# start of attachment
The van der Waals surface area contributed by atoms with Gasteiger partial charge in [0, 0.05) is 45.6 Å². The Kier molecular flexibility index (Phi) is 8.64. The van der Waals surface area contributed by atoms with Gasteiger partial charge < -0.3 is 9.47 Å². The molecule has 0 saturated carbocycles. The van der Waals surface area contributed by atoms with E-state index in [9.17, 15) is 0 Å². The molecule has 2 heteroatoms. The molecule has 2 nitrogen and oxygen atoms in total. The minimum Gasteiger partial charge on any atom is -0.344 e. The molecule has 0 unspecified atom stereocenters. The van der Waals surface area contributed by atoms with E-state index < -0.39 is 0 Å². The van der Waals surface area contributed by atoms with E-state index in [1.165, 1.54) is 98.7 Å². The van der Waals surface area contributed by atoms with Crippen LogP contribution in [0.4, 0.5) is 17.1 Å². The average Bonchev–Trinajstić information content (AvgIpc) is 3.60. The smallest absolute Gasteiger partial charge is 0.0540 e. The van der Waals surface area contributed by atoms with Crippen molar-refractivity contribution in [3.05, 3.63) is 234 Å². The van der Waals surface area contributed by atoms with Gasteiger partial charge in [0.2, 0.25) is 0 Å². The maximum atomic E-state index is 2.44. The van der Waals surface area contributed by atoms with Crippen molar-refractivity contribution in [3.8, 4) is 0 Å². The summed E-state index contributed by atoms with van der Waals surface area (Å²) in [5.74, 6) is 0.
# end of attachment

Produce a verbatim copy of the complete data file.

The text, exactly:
The van der Waals surface area contributed by atoms with Gasteiger partial charge in [0, 0.05) is 45.6 Å². The Kier molecular flexibility index (Phi) is 8.64. The van der Waals surface area contributed by atoms with Gasteiger partial charge < -0.3 is 9.47 Å². The molecule has 0 saturated carbocycles. The van der Waals surface area contributed by atoms with E-state index in [9.17, 15) is 0 Å². The molecule has 2 heteroatoms. The molecule has 2 nitrogen and oxygen atoms in total. The minimum Gasteiger partial charge on any atom is -0.344 e. The molecule has 0 unspecified atom stereocenters. The van der Waals surface area contributed by atoms with E-state index < -0.39 is 0 Å². The van der Waals surface area contributed by atoms with E-state index in [1.165, 1.54) is 98.7 Å². The van der Waals surface area contributed by atoms with Crippen LogP contribution in [0.4, 0.5) is 17.1 Å². The average Bonchev–Trinajstić information content (AvgIpc) is 3.60. The smallest absolute Gasteiger partial charge is 0.0540 e. The van der Waals surface area contributed by atoms with Crippen molar-refractivity contribution in [3.05, 3.63) is 234 Å². The van der Waals surface area contributed by atoms with Gasteiger partial charge in [0.2, 0.25) is 0 Å². The maximum atomic E-state index is 2.44. The van der Waals surface area contributed by atoms with Crippen molar-refractivity contribution in [3.8, 4) is 0 Å². The summed E-state index contributed by atoms with van der Waals surface area (Å²) in [5.74, 6) is 0.